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bave believe bless bring brother Canvas Capt comes course Davy dear Dick doubt Enter Exit eyes fall father feel French FUDGE give half hand happy head hear heart Heaven honour hope hour Irish keep kind King La Fosse Lady Lady Bab late learned least Leath leave letter light live look Lord Madam master mean Miss Hart Miss Hartington Miss Selwyn morning never night o'er once poor present Rose Rosier round SCENE seen sent short side Sir Charles smile soon soul speech stand sure Susan sweet taken tell thank thee there's thing thou thought true turn twas whole write young
Page 150 - When Poverty comes in at the door, Love flies out at the window,
Page 120 - The orator — dramatist — minstrel, — who ran "Through each mode of the lyre, and was master of all ! " Whose mind was an essence, compounded with art " From the finest and best of all other men's powers ; — " Who ruled, like a wizard, the world of the heart, " And could call up its sunshine, or bring down its showers!
Page 158 - To sigh, yet feel no pain, To weep, yet scarce know why ; To sport an hour with Beauty's chain, Then throw it idly by ; To kneel at many a shrine, Yet lay the heart on none ; To think all other charms divine. But those we just have won ; This is love, careless love, Such as kindleth hearts that rove.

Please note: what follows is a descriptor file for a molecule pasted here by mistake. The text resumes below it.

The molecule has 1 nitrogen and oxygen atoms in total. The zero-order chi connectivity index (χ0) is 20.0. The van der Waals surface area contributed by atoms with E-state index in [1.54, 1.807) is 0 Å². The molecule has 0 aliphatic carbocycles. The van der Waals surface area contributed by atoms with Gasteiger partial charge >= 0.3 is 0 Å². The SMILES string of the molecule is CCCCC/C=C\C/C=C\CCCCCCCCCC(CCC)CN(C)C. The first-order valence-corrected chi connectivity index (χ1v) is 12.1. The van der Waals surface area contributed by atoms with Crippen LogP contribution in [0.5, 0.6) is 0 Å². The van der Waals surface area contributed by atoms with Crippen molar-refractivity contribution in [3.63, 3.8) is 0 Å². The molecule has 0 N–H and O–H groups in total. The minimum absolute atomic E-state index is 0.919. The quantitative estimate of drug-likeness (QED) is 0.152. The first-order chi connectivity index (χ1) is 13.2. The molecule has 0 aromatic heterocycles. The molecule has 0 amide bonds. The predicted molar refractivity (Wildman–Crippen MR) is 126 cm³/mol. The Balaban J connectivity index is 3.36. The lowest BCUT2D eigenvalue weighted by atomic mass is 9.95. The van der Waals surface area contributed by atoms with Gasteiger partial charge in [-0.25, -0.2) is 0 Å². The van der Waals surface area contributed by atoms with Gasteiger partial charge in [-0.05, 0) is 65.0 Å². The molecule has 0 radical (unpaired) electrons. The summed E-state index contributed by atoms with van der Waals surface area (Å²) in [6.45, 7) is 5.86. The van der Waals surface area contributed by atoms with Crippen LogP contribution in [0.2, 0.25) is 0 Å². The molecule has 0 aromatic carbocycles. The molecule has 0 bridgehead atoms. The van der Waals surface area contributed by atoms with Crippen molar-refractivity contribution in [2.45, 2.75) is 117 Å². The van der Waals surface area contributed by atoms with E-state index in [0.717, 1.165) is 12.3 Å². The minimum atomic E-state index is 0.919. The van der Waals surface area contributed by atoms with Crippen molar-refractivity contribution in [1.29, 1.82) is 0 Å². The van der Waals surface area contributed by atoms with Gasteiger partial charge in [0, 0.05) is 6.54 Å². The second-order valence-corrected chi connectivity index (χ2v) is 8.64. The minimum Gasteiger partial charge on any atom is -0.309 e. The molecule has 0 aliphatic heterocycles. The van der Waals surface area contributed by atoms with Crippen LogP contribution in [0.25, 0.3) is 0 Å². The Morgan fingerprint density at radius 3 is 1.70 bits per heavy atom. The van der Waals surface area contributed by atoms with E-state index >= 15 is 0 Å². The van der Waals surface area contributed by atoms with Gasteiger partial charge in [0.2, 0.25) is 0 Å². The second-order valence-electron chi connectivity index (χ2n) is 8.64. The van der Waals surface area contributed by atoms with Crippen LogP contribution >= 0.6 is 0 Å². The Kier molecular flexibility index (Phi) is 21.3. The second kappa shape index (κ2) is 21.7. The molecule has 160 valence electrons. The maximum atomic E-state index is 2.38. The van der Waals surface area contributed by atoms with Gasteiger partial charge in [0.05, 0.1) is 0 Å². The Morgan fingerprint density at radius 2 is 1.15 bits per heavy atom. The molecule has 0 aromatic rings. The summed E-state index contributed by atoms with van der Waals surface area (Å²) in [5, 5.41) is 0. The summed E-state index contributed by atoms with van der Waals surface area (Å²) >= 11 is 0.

Page 288 - Because it is a slender thing of wood, That up and down its awkward arm doth sway, And coolly spout and spout and spout away, In one weak, washy, everlasting flood ! EPIGRAM.
Page 118 - Oh it sickens the heart to see bosoms so hollow, And friendships so false in the great and high-born; — To think what a long line of Titles may follow The relics of him who died, friendless and lorn ! " How proud they can press to the funeral array Of him whom they shunn'd, in his sickness and sorrow— How bailiffs may seize his last blanket to-day, Whose pall shall be held up by Nobles to-morrow...
Page 133 - THE song that lightens our languid way When brows are glowing, And faint with rowing, Is like the spell of Hope's airy lay, To whose sound through life we stray. The beams that flash on the oar awhile...
Page 41 - twixt pleasure and fright,— That there came up — imagine, dear DOLL, if you can — A fine sallow, sublime, sort of Werter-fac'd man, With mustachios that gave (what we read of so oft) The dear Corsair expression, half savage, half soft, As Hyaenas in love may be fancied to look, or A something between ABELARD and old BLUCHER!
Page 119 - Was this then the fate of that highgifted man, The pride of the palace, the bower, and the hall, The orator,— dramatist,— minstrel,— who ran Through each mode of the lyre, and was master of all...
Page 310 - THERE was a little Man, and he had a little Soul, And he said, " Little Soul, let us try, try, try, " Whether it's within our reach " To make up a little Speech, " Just between little you and little I, I, I, " Just between little you and little I!